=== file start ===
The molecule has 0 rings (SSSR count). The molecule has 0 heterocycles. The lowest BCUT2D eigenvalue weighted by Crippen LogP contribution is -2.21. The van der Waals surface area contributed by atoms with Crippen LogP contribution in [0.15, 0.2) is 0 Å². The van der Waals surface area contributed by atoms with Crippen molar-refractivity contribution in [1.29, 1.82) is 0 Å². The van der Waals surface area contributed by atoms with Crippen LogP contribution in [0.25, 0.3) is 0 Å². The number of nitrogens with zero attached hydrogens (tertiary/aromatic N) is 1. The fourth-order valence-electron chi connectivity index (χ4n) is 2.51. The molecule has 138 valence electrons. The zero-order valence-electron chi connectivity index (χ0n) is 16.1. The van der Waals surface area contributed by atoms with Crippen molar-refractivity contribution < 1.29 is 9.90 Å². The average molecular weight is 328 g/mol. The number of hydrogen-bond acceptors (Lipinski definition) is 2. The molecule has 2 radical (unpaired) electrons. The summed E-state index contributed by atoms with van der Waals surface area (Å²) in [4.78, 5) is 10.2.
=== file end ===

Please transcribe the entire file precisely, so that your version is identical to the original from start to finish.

The molecule has 0 rings (SSSR count). The molecule has 0 heterocycles. The lowest BCUT2D eigenvalue weighted by Crippen LogP contribution is -2.21. The van der Waals surface area contributed by atoms with Crippen LogP contribution in [0.15, 0.2) is 0 Å². The van der Waals surface area contributed by atoms with Crippen molar-refractivity contribution in [1.29, 1.82) is 0 Å². The van der Waals surface area contributed by atoms with Crippen LogP contribution in [0.25, 0.3) is 0 Å². The number of nitrogens with zero attached hydrogens (tertiary/aromatic N) is 1. The fourth-order valence-electron chi connectivity index (χ4n) is 2.51. The molecule has 138 valence electrons. The zero-order valence-electron chi connectivity index (χ0n) is 16.1. The van der Waals surface area contributed by atoms with Crippen molar-refractivity contribution < 1.29 is 9.90 Å². The average molecular weight is 328 g/mol. The number of hydrogen-bond acceptors (Lipinski definition) is 2. The molecule has 2 radical (unpaired) electrons. The summed E-state index contributed by atoms with van der Waals surface area (Å²) in [4.78, 5) is 10.2.